Life As We Blow It: Electing Not to Elect

Asking an educated American to vote in 2010 is like dropping a bright sixth grader into Who’s Afraid of Virginia Woolf and demanding that he or she pick the better parent. It’s pointless and damaging; the kid still has to live with the both of them, along with their endless, petty, passive-aggressive stalemate, and eventually he or she learns to do the laundry and to make a few different meals and to assume that life is a joyless war of attrition during which a few uninterrupted moments of solitary quietude are the most one can hope for.

Again, fuck that. Life, and my temper when it comes to bullshit, drama, and bullshit drama, are much too short.

One of the immeasurable gifts given the culture by alternative news sources such as Creative Loafing is a perspective on politics not found elsewhere. There’s more passion, information and detail in the fringe media than you’re going to get from any multinational corporation that depends on a certain governmental atmosphere to keep its coffers full; that isn’t crazy-ass liberal speculation, it’s mere logic. And I’m thankful for the years I’ve spent directly or peripherally associated with fringe media, because it really has informed and shaped my view of not just American politics, but the idea and mechanizations of political process as a whole.

I used to loathe politics because I thought politics were boring. Now I loathe politics because I think politics are inherently detrimental to the individual’s quality of life. (Individual lobbyists nauseatingly excepted.)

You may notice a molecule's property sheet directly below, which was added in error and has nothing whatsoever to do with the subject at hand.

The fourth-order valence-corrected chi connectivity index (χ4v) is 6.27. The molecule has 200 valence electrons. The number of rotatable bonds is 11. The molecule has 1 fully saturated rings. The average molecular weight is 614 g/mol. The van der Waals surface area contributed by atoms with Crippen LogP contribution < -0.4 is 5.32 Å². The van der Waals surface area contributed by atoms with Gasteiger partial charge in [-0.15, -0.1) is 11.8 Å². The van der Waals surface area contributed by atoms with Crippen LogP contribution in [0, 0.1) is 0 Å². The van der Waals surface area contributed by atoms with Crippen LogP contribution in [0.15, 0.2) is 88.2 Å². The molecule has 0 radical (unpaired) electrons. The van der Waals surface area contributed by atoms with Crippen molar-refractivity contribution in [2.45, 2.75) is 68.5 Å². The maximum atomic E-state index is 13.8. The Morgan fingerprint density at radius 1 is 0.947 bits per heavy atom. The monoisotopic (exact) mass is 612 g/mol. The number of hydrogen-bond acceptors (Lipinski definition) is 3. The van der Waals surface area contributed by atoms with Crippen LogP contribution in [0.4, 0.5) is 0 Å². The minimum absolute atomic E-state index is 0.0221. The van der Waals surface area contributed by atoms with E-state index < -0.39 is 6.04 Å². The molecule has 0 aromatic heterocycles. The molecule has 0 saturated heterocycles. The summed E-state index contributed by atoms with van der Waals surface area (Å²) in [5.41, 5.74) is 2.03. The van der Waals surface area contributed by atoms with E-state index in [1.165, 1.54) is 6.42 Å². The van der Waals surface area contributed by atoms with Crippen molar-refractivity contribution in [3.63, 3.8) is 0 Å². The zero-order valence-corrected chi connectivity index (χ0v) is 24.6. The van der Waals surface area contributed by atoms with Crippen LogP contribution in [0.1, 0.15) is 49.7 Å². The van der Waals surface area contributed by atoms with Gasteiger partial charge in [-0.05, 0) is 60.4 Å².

I used to think there was something wrong with American government. Now I realize that there’s nothing wrong with American government; it does exactly what it’s supposed to do—perpetuate the appearance of its own quality. No government in the history of human civilization has existed for the purpose of making every citizen’s day feel like a satisfying orgasm of personal expression and fulfillment, and, given human nature and the corruption of power, well, such a thing isn’t likely to happen anytime soon.

And, yeah, OK, I know that. I can deal with that. I can drink myself to sleep and have my vaguely informed arguments with my friends about issues so personal it’s impossible to be objective (or, seriously, legislative) about them, and listen carefully in the quiet watches of the night to the slow atrophy and eventual death of my dreams.

But, Christ, if you’re not gonna field even a couple of candidates I can even sort of begin to get behind—if you can’t even pretend to consider the idealist-masquerading-as-cynic vote—then I’m not gonna pretend that my vote, or any individual’s vote, matters.

And if anybody else out there doesn’t feel like voting on Tuesday, not out of ignorance or apathy but out of disgust, of defiance, of refusal to reduce their voice to part of a muttered chorus of ambivalence toward a lesser evil, I’m certainly not going to give ‘em any shit about it.

Election Day approaches, and I am weary beyond description.

I’m tired of local-news segments. Tired of soundbites. Tired of wave after wave of attack ads that seem to ironically underscore the current focus on the problem of teenage bullying with a certain malevolent humor. Tired, even, of the sarcastic intellectual mockery of Jon Stewart and Stephen Colbert.

But most of all, I’m tired of two decades of being told it’s my duty as an American to choose between the obvious criminal, the well-meaning incompetent, the charming human Eggo. Of being told it is socially, culturally and politically imperative that I exercise my right to pick, to settle on, several individuals from the wide array of people I would never want to tell me how to live, EVER, and throw my support behind them. Of feeling the pressure to choose between a punch in the face and a kick in the crotch.

Fuck that.

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